The Maison Albert Schweitzer was Dr. Schweitzer's European home and office where he worked at his writings, planned his European lecture and organ-recital tours and housed a skeleton staff to manage his European affairs.
During Dr. Schweitzer's lifetime
It was here that medicines and other essential supplies were sourced and organised for shipment to the Gabon and it was also here that both domestic and medical volunteers were interviewed and briefed before they ventured out into unknown Africa. When Vreni Mark (then Vreni Burkhalter) answered the call for a new housekeeper and catering manager for the Lambarene hospital, this was the door bell she hesitantly rang and this was where she received her final instructions regarding what to expect and how to conduct herself in Africa .
It was here that Schweitzer worked on many of his theological and philosophical books during his intermittent sojourns in Europe, when not on his fundraising lectures and organ recital tours. (The funds for Schweitzer's hospital at that time came exclusively from the sale of books, from his concerts and talks and from private donations gather by an extensive circle of friends all over the globe. He never accepted financial assistance from any government- or other official sources.)
The house was built from the money he received on winning the Goethe Prize, which he was awarded in 1928 . The building work was completed in 1929.
After Schweitzer's death
Schweitzer died in 1965 at the age of 90 and was buried at Lambarene. Shortly after that, one of his two loyal personal assistants, Mlle Ali Silver came to live in this house and began the huge task of cataloging all the correspondence and photographic material to establish the beginnings of an archive of Albert Schweitzer's legacy. Thus the house became a museum and archive where regular seminars, discussion groups and organ master classes were organised and the British Fund has given both personnel and financial support towards its management and upkeep over the years.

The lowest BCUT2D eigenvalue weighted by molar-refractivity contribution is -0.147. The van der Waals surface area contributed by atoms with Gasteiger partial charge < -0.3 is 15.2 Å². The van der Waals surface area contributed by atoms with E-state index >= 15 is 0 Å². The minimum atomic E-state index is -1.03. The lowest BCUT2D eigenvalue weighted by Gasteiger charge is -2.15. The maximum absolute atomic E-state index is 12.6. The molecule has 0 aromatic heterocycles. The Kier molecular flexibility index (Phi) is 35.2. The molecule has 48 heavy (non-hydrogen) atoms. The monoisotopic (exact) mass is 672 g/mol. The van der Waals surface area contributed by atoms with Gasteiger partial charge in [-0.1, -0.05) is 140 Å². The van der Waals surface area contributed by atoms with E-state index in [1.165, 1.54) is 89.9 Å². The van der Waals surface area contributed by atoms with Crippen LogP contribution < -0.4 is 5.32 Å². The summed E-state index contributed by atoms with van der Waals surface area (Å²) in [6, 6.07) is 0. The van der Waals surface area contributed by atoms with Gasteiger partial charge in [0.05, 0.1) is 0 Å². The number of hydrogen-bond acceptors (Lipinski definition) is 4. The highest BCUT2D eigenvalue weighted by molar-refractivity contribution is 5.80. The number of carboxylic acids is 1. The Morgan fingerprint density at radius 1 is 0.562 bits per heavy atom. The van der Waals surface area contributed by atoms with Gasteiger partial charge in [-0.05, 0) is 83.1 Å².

In 1984 Vreni Mark, then acting as interpreter for Dr. James Witchalls who was president of the AISL (International Albert Schweitzer Association) began to assist Mlle Ali with the organisation surrounding the master classes that were held each summer. When Mlle Ali's health began to deteriorate this assistance expanded into all aspects of the running of the house, and when Ali Silver died in 1987, Vreni was asked to remain as directrice. But since Vreni could not move permanently to France, after two years Mme Sonja Poteau, who had also been in Lambarene and had helped Vreni during the previous two years, agreed to take the position over from Vreni. Sonja and her husband, Robert, remained in charge of operations in Günsbach for the next twenty years.
Now the House is the Seat of the AISL
During those years, two further buildings in the village of Günsbach were bought and the Maison Albert Schweitzer became the official and permanent seat of the AISL. Nearly all Annual General Meetings of the organisation, at which RfLUK is permanently represented, are held here.
Under the current directorship of Jenni Litzelmann and her husband, and with the close attention of the current president of the AISL, Christoph Wyss, the archive grows and visitor numbers rise. As regulations regarding access to public buildings in France became more demanding, a decision was taken to build a major extension into the garden of the house to solve the accessibility problems, provide better accommodation for the museum and for more extensive public meeting spaces. Fundraising proceeded apace and the building project was completed in Spring 2020. (At the time of writing, the Corona virus pandemic has delayed the official opening from taking place). To read more about the current museum development at the Maison, please follow this link.